The Expressive Power of Transformers with Chain of Thought

Published: 16 Jan 2024, Last Modified: 11 Apr 2024ICLR 2024 posterEveryoneRevisionsBibTeX
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Keywords: The Expressive Power of Transformers with Chain of Thought
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TL;DR: We consider the expressive power of chain-of-thought transformers with different length reasoning chains, characterizing the additional reasoning power gained as a function of the length of the chain.
Abstract: Recent theoretical work has identified surprisingly simple reasoning problems, such as checking if two nodes in a graph are connected or simulating finite-state machines, that are provably unsolvable by standard transformers that answer immediately after reading their input. However, in practice, transformers' reasoning can be improved by allowing them to use a "chain of thought" or "scratchpad", i.e., generate and condition on a sequence of intermediate tokens before answering. Motivated by this, we ask: *Does such intermediate generation fundamentally extend the computational power of a decoder-only transformer?* We show that the answer is *yes*, but the amount of increase depends crucially on the amount of intermediate generation. For instance, we find that transformer decoders with a logarithmic number of decoding steps (w.r.t. the input length) push the limits of standard transformers only slightly, while a linear number of decoding steps, assuming projected pre-norm (a slight generalization of standard pre-norm), adds a clear new ability (under standard complexity conjectures): recognizing all regular languages. Our results also imply that linear steps keep transformer decoders within context-sensitive languages, and polynomial steps with generalized pre-norm make them recognize exactly the class of polynomial-time solvable problems—the first exact characterization of a type of transformers in terms of standard complexity classes. Together, this provides a nuanced framework for understanding how the length of a transformer’s chain of thought or scratchpad impacts its reasoning power.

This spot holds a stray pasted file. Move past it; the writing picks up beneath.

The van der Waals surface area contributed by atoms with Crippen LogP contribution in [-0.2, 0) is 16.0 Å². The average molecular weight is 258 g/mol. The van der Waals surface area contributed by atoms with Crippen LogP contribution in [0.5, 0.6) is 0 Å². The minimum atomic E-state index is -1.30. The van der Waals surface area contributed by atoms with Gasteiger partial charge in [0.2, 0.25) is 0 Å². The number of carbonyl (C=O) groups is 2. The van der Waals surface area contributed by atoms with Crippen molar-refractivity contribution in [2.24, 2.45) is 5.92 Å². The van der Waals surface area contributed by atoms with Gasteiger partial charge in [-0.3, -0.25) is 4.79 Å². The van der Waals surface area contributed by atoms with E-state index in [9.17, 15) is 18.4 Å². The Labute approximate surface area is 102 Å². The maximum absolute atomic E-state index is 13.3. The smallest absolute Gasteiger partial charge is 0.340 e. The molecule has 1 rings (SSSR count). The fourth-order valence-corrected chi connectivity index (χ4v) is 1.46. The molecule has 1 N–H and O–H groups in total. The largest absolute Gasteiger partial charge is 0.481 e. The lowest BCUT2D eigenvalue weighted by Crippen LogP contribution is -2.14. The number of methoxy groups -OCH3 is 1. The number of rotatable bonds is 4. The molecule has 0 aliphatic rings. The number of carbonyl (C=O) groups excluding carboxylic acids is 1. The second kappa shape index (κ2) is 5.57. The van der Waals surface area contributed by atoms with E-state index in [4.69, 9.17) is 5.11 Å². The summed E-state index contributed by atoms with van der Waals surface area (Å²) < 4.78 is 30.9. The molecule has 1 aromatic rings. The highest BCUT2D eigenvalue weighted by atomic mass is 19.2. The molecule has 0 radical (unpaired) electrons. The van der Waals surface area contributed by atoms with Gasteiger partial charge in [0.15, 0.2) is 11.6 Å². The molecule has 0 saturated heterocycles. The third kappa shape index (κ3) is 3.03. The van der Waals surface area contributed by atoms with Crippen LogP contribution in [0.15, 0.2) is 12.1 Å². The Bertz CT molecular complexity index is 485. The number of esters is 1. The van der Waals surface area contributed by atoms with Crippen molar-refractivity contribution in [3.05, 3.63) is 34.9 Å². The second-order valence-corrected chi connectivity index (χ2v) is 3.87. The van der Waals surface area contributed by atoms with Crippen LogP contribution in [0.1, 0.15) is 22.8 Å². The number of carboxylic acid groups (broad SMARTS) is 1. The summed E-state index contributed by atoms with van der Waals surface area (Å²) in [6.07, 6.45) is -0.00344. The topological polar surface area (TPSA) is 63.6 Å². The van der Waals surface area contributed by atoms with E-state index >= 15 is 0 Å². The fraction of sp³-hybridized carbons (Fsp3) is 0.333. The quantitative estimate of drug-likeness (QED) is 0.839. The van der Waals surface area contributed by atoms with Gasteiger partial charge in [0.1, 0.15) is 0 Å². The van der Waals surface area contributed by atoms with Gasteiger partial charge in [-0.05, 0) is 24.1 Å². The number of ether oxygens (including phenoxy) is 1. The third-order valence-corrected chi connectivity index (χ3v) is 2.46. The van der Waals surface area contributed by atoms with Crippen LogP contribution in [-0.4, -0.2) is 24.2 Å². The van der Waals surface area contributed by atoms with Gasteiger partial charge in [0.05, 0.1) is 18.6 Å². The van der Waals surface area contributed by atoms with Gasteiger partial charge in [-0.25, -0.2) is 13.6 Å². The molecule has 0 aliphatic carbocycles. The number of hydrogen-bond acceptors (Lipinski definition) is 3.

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Primary Area: general machine learning (i.e., none of the above)
Submission Number: 1377